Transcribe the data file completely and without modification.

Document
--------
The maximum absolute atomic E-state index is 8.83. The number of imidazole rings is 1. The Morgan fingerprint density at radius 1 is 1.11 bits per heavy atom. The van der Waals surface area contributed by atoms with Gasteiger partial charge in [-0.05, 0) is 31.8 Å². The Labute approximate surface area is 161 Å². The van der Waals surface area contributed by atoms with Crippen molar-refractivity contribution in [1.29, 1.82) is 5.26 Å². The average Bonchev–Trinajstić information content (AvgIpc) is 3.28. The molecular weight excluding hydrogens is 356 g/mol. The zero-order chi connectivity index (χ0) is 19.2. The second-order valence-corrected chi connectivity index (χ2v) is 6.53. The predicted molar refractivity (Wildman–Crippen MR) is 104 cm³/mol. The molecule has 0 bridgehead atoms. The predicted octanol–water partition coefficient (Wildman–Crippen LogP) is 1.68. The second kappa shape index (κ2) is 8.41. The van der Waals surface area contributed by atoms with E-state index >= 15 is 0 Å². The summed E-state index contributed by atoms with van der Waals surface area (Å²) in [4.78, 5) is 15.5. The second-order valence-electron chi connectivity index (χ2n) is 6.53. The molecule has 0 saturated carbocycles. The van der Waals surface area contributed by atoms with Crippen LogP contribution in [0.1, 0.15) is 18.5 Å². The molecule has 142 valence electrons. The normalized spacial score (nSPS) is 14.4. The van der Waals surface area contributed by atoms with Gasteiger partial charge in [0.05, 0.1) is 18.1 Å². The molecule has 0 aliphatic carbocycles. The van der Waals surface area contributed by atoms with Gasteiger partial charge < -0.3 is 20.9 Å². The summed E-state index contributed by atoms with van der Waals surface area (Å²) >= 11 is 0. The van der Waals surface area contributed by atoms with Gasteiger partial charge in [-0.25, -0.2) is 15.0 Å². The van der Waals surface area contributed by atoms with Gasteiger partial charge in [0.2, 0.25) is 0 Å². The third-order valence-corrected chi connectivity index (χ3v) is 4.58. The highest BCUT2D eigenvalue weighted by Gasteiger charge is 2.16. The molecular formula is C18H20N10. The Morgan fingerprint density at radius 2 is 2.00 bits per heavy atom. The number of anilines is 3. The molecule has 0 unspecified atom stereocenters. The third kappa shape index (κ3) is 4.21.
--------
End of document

The maximum absolute atomic E-state index is 8.83. The number of imidazole rings is 1. The Morgan fingerprint density at radius 1 is 1.11 bits per heavy atom. The van der Waals surface area contributed by atoms with Gasteiger partial charge in [-0.05, 0) is 31.8 Å². The Labute approximate surface area is 161 Å². The van der Waals surface area contributed by atoms with Crippen molar-refractivity contribution in [1.29, 1.82) is 5.26 Å². The average Bonchev–Trinajstić information content (AvgIpc) is 3.28. The molecular weight excluding hydrogens is 356 g/mol. The zero-order chi connectivity index (χ0) is 19.2. The second-order valence-corrected chi connectivity index (χ2v) is 6.53. The predicted molar refractivity (Wildman–Crippen MR) is 104 cm³/mol. The molecule has 0 bridgehead atoms. The predicted octanol–water partition coefficient (Wildman–Crippen LogP) is 1.68. The second kappa shape index (κ2) is 8.41. The van der Waals surface area contributed by atoms with E-state index >= 15 is 0 Å². The summed E-state index contributed by atoms with van der Waals surface area (Å²) in [4.78, 5) is 15.5. The second-order valence-electron chi connectivity index (χ2n) is 6.53. The molecule has 0 saturated carbocycles. The van der Waals surface area contributed by atoms with Crippen LogP contribution in [0.1, 0.15) is 18.5 Å². The molecule has 142 valence electrons. The normalized spacial score (nSPS) is 14.4. The van der Waals surface area contributed by atoms with Gasteiger partial charge in [0.05, 0.1) is 18.1 Å². The molecule has 0 aliphatic carbocycles. The van der Waals surface area contributed by atoms with Gasteiger partial charge < -0.3 is 20.9 Å². The summed E-state index contributed by atoms with van der Waals surface area (Å²) >= 11 is 0. The van der Waals surface area contributed by atoms with Gasteiger partial charge in [-0.25, -0.2) is 15.0 Å². The van der Waals surface area contributed by atoms with Gasteiger partial charge in [0.2, 0.25) is 0 Å². The third-order valence-corrected chi connectivity index (χ3v) is 4.58. The highest BCUT2D eigenvalue weighted by Gasteiger charge is 2.16. The molecular formula is C18H20N10. The Morgan fingerprint density at radius 2 is 2.00 bits per heavy atom. The number of anilines is 3. The molecule has 0 unspecified atom stereocenters. The third kappa shape index (κ3) is 4.21.